Literacy specialist Penny Silva of the Children’s Literacy Initiative, who’s been in the classroom for 35 years, was also present for the kids’ first day at Lea.
“I’m ready to set up a literacy environment and culture that facilitates caring, community, and books, books, books,” she said. Silva provides instructional support and professional development for teachers in grades K-3.
“Scaffolding needs to be intentional,” said Silva, using educators' term for making sure that lessons build on each other. “If it’s not, that’s where our kids get lost. We need intentional teaching so that we create a common language and culture throughout all grades in the school.”
According to Duffy, the reading specialists and consultants are important because they focus on students who may already be below level. “This brings our students up to speed and builds our own capacity as teachers,” she said.
Measuring who's ready to read
Castelbuono said it’s difficult to measure kindergarten readiness, however. “It encompasses a wide variety of skills and behaviors, from academic performance to social and emotional development,” she said.
In most years, about 60 to 70 percent of kindergartners scored “on-target” on their first Dynamic Indicators of Basic English Literacy Skills (DIBELS) assessment, a test for early literacy.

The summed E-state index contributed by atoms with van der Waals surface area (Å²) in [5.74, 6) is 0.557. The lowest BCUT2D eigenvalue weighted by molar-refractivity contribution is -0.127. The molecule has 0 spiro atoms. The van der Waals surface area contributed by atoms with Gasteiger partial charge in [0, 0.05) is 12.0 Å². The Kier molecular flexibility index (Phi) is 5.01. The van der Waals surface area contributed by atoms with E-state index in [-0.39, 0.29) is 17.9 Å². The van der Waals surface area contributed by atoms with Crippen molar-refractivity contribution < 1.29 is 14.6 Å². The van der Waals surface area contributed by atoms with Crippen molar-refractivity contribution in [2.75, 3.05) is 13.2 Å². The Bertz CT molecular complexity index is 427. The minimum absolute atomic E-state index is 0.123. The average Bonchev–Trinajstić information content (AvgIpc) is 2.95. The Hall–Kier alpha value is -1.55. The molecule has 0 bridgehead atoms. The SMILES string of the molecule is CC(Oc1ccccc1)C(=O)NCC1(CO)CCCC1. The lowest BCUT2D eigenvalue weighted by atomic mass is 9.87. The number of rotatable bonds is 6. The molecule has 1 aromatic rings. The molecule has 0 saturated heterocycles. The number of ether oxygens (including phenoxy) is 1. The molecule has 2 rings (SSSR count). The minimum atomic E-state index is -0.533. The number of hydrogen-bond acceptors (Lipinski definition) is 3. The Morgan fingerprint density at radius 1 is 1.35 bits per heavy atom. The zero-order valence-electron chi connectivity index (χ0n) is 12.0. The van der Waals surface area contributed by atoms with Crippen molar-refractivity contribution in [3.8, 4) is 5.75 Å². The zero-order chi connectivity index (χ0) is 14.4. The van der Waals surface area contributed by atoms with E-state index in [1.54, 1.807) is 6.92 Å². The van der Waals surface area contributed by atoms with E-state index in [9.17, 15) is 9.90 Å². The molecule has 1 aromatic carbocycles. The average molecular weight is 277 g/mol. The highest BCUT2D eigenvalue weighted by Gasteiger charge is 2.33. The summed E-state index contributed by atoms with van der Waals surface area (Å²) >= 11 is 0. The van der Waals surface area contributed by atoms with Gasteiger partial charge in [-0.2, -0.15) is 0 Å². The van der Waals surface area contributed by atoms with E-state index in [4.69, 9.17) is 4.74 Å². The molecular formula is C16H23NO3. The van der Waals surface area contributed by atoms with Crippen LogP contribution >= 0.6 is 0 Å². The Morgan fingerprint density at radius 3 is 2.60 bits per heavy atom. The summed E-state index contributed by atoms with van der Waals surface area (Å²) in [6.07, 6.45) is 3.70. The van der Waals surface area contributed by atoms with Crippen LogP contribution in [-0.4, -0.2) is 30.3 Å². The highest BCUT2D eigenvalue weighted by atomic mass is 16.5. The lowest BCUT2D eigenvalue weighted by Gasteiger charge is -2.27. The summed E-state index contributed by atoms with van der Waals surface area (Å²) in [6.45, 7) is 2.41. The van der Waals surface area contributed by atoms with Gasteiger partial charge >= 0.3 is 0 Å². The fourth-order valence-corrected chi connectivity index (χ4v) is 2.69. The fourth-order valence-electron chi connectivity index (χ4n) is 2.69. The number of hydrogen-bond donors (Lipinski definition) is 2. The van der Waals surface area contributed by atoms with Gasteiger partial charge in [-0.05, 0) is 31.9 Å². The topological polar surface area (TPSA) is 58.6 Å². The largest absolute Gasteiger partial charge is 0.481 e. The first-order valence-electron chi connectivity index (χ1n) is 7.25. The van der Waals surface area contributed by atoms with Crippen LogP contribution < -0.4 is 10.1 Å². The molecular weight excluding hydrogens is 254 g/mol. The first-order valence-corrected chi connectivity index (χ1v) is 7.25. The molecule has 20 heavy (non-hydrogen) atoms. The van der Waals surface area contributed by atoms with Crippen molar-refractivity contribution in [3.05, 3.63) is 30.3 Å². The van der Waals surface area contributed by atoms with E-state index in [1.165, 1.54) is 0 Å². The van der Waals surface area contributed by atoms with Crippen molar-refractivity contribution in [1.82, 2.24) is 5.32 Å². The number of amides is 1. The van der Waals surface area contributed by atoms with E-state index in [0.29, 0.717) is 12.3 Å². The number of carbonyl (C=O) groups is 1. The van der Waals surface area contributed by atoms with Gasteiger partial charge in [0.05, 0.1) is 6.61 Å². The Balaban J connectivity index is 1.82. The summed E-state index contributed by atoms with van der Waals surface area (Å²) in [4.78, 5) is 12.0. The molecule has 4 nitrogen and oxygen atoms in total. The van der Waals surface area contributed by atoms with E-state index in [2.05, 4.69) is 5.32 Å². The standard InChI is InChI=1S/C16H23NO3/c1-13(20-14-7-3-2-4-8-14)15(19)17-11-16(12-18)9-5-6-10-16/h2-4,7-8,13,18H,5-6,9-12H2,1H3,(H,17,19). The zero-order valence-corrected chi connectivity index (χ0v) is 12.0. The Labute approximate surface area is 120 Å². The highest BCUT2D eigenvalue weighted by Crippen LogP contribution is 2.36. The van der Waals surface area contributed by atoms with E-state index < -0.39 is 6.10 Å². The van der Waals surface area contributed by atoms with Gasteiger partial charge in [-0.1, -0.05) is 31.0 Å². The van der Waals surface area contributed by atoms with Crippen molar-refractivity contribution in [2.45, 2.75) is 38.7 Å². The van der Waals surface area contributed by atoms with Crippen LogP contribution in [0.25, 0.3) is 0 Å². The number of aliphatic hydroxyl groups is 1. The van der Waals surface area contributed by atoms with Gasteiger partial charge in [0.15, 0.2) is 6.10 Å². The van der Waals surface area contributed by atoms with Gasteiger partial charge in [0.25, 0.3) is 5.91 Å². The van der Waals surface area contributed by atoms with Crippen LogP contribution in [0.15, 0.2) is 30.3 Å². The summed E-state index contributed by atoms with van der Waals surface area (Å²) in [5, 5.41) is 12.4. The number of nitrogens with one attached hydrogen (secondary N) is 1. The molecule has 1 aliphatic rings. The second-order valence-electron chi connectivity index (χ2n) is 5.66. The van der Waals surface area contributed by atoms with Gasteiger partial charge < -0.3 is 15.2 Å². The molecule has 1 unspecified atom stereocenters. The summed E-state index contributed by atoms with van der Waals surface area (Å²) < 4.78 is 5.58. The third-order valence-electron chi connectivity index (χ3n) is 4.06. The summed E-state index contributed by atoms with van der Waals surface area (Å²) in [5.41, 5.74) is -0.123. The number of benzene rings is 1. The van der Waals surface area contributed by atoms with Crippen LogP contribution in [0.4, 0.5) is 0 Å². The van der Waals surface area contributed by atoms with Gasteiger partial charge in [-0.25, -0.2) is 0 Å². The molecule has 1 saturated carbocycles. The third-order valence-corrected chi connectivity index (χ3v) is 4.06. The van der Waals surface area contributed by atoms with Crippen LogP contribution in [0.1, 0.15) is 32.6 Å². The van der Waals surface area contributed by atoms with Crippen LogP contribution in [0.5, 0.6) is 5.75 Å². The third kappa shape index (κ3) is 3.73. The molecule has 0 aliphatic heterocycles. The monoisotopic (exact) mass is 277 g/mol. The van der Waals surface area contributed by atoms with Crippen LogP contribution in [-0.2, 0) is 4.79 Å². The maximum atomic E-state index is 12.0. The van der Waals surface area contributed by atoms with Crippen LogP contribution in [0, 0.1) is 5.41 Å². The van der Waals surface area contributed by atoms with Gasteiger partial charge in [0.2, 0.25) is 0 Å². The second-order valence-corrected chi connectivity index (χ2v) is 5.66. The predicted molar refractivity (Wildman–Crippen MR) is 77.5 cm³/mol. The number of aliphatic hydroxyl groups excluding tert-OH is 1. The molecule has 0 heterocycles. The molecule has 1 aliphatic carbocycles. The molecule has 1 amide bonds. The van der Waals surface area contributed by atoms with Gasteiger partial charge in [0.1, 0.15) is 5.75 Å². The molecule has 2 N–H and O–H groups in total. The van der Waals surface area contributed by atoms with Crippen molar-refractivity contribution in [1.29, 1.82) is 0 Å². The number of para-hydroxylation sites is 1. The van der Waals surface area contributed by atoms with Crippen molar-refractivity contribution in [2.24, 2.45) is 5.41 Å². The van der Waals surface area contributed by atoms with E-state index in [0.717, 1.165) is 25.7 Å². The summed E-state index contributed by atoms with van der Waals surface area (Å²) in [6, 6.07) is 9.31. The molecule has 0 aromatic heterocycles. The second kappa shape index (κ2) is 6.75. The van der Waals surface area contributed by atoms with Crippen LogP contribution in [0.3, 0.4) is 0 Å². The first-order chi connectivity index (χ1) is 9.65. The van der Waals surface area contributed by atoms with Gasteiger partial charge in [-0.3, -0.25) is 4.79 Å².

“This is only one measure of a small component of kindergarten readiness,” said Castelbuono.
As part of READ! by 4th, the District has been doing more targeted research on reading and why so many children are falling behind.
“Our data from the spring shows that our students struggle with phonics and phonemic awareness,” said Castelbuono. “These need to be taught explicitly, and teachers need to be skilled. We need our best teachers in kindergarten.”
Play and learning need to go hand in hand, she explained. Teachers will be using additional diagnostic tools called AIMSweb and the DRA2 to assess student growth this year.
But while some students made it to their first day, there may be hundreds more at home. The District faces the challenge of not knowing how many children are even eligible for kindergarten. Census data and birth rates can be unreliable, and the city’s highly mobile population may skew the numbers.
The District also can’t rely on figures from pre-K, because many kids may not attend programs affiliated with the District, if they go at all.
“I’m confident that we are serving most of our kids,” said Castelbuono. The District is able to know this because, year after year, kindergarten has served around 11,000 kids, generally about 700 fewer than the number of 1st graders districtwide.